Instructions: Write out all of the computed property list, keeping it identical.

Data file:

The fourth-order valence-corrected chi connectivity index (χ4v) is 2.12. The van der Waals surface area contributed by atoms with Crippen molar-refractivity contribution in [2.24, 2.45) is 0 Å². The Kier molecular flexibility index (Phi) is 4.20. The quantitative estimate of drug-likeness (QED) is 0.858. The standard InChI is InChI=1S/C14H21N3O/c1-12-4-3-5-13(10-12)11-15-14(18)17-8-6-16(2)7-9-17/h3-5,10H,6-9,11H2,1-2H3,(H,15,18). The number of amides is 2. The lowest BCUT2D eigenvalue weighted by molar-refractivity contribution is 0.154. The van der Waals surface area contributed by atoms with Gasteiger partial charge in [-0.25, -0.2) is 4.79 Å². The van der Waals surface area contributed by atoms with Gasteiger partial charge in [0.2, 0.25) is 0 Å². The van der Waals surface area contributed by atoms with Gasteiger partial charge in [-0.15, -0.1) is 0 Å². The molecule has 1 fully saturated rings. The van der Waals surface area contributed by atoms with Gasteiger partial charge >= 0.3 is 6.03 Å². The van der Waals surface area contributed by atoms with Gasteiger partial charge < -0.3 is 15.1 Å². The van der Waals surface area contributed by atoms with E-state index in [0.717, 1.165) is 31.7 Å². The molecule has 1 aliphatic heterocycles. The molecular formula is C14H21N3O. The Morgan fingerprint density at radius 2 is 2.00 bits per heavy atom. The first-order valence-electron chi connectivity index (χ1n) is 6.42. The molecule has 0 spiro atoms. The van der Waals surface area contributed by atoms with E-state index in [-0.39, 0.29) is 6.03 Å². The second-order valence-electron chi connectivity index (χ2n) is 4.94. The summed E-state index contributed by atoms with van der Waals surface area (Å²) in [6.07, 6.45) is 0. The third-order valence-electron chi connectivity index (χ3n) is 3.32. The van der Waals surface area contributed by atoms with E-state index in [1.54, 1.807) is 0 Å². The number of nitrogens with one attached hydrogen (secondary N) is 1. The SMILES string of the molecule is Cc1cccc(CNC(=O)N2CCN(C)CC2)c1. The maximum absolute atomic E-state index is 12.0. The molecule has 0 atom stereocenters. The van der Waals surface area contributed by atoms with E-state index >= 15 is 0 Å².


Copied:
The fourth-order valence-corrected chi connectivity index (χ4v) is 2.12. The van der Waals surface area contributed by atoms with Crippen molar-refractivity contribution in [2.24, 2.45) is 0 Å². The Kier molecular flexibility index (Phi) is 4.20. The quantitative estimate of drug-likeness (QED) is 0.858. The standard InChI is InChI=1S/C14H21N3O/c1-12-4-3-5-13(10-12)11-15-14(18)17-8-6-16(2)7-9-17/h3-5,10H,6-9,11H2,1-2H3,(H,15,18). The number of amides is 2. The lowest BCUT2D eigenvalue weighted by molar-refractivity contribution is 0.154. The van der Waals surface area contributed by atoms with Gasteiger partial charge in [-0.25, -0.2) is 4.79 Å². The van der Waals surface area contributed by atoms with Gasteiger partial charge in [0.2, 0.25) is 0 Å². The van der Waals surface area contributed by atoms with Gasteiger partial charge in [-0.15, -0.1) is 0 Å². The molecule has 1 fully saturated rings. The van der Waals surface area contributed by atoms with Gasteiger partial charge >= 0.3 is 6.03 Å². The van der Waals surface area contributed by atoms with Gasteiger partial charge < -0.3 is 15.1 Å². The van der Waals surface area contributed by atoms with E-state index in [0.717, 1.165) is 31.7 Å². The molecule has 1 aliphatic heterocycles. The molecular formula is C14H21N3O. The Morgan fingerprint density at radius 2 is 2.00 bits per heavy atom. The first-order valence-electron chi connectivity index (χ1n) is 6.42. The molecule has 0 spiro atoms. The van der Waals surface area contributed by atoms with E-state index in [-0.39, 0.29) is 6.03 Å². The second-order valence-electron chi connectivity index (χ2n) is 4.94. The summed E-state index contributed by atoms with van der Waals surface area (Å²) in [6.07, 6.45) is 0. The third-order valence-electron chi connectivity index (χ3n) is 3.32. The van der Waals surface area contributed by atoms with E-state index in [1.54, 1.807) is 0 Å². The number of nitrogens with one attached hydrogen (secondary N) is 1. The SMILES string of the molecule is Cc1cccc(CNC(=O)N2CCN(C)CC2)c1. The maximum absolute atomic E-state index is 12.0. The molecule has 0 atom stereocenters. The van der Waals surface area contributed by atoms with E-state index >= 15 is 0 Å².